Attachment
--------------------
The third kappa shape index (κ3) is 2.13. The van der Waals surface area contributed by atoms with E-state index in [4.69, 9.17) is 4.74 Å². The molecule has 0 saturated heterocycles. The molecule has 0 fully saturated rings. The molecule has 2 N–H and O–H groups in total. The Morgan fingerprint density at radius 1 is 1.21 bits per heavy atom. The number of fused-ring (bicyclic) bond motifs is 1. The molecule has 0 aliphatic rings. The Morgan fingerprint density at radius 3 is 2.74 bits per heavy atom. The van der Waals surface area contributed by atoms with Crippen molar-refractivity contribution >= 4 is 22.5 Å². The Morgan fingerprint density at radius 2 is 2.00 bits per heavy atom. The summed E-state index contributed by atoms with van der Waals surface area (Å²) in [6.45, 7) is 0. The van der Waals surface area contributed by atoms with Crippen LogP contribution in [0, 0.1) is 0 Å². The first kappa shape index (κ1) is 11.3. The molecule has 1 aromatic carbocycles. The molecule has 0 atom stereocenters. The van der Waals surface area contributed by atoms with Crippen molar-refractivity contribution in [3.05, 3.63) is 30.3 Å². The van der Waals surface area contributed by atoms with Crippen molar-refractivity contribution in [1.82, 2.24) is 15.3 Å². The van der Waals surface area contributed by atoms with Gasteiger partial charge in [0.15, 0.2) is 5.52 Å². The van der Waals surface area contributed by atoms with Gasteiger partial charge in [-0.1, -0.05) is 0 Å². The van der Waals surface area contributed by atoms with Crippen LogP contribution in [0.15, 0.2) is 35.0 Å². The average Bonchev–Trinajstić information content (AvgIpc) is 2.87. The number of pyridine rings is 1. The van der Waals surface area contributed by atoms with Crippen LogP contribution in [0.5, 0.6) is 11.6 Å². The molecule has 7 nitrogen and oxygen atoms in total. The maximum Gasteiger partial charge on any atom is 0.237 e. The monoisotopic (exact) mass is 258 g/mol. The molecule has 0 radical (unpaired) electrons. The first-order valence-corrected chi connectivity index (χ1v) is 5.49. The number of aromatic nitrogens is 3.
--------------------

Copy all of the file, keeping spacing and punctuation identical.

The third kappa shape index (κ3) is 2.13. The van der Waals surface area contributed by atoms with E-state index in [4.69, 9.17) is 4.74 Å². The molecule has 0 saturated heterocycles. The molecule has 0 fully saturated rings. The molecule has 2 N–H and O–H groups in total. The Morgan fingerprint density at radius 1 is 1.21 bits per heavy atom. The number of fused-ring (bicyclic) bond motifs is 1. The molecule has 0 aliphatic rings. The Morgan fingerprint density at radius 3 is 2.74 bits per heavy atom. The van der Waals surface area contributed by atoms with Crippen molar-refractivity contribution >= 4 is 22.5 Å². The Morgan fingerprint density at radius 2 is 2.00 bits per heavy atom. The summed E-state index contributed by atoms with van der Waals surface area (Å²) in [6.45, 7) is 0. The van der Waals surface area contributed by atoms with Crippen LogP contribution in [0, 0.1) is 0 Å². The first kappa shape index (κ1) is 11.3. The molecule has 1 aromatic carbocycles. The molecule has 0 atom stereocenters. The van der Waals surface area contributed by atoms with Crippen molar-refractivity contribution in [3.05, 3.63) is 30.3 Å². The van der Waals surface area contributed by atoms with Crippen molar-refractivity contribution in [1.82, 2.24) is 15.3 Å². The van der Waals surface area contributed by atoms with Gasteiger partial charge in [0.15, 0.2) is 5.52 Å². The van der Waals surface area contributed by atoms with Gasteiger partial charge in [-0.1, -0.05) is 0 Å². The van der Waals surface area contributed by atoms with Crippen LogP contribution in [0.15, 0.2) is 35.0 Å². The average Bonchev–Trinajstić information content (AvgIpc) is 2.87. The number of pyridine rings is 1. The van der Waals surface area contributed by atoms with Crippen LogP contribution in [0.5, 0.6) is 11.6 Å². The molecule has 7 nitrogen and oxygen atoms in total. The maximum Gasteiger partial charge on any atom is 0.237 e. The monoisotopic (exact) mass is 258 g/mol. The molecule has 0 radical (unpaired) electrons. The first-order valence-corrected chi connectivity index (χ1v) is 5.49. The number of aromatic nitrogens is 3.